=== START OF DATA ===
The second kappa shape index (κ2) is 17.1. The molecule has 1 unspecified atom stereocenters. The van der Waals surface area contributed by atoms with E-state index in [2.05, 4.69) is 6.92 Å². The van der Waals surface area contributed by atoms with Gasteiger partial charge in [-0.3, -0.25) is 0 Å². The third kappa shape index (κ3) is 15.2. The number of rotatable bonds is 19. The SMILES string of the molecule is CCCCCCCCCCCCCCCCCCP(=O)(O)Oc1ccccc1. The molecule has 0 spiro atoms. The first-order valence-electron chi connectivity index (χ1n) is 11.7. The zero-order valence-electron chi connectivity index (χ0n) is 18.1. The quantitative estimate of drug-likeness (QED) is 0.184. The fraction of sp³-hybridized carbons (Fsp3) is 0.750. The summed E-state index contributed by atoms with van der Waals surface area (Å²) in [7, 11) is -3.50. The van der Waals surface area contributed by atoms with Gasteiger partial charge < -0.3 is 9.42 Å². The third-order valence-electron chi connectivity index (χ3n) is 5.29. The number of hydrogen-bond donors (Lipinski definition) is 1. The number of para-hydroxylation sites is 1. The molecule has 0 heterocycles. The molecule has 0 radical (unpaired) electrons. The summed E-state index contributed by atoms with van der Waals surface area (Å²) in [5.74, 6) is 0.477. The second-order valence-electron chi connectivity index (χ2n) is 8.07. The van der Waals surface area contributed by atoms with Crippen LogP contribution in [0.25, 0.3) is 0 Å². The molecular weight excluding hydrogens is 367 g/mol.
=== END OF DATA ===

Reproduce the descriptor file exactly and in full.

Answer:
The second kappa shape index (κ2) is 17.1. The molecule has 1 unspecified atom stereocenters. The van der Waals surface area contributed by atoms with E-state index in [2.05, 4.69) is 6.92 Å². The van der Waals surface area contributed by atoms with Gasteiger partial charge in [-0.3, -0.25) is 0 Å². The third kappa shape index (κ3) is 15.2. The number of rotatable bonds is 19. The SMILES string of the molecule is CCCCCCCCCCCCCCCCCCP(=O)(O)Oc1ccccc1. The molecule has 0 spiro atoms. The first-order valence-electron chi connectivity index (χ1n) is 11.7. The zero-order valence-electron chi connectivity index (χ0n) is 18.1. The quantitative estimate of drug-likeness (QED) is 0.184. The fraction of sp³-hybridized carbons (Fsp3) is 0.750. The summed E-state index contributed by atoms with van der Waals surface area (Å²) in [7, 11) is -3.50. The van der Waals surface area contributed by atoms with Gasteiger partial charge < -0.3 is 9.42 Å². The third-order valence-electron chi connectivity index (χ3n) is 5.29. The number of hydrogen-bond donors (Lipinski definition) is 1. The number of para-hydroxylation sites is 1. The molecule has 0 heterocycles. The molecule has 0 radical (unpaired) electrons. The summed E-state index contributed by atoms with van der Waals surface area (Å²) in [5.74, 6) is 0.477. The second-order valence-electron chi connectivity index (χ2n) is 8.07. The van der Waals surface area contributed by atoms with Crippen LogP contribution in [0.25, 0.3) is 0 Å². The molecular weight excluding hydrogens is 367 g/mol.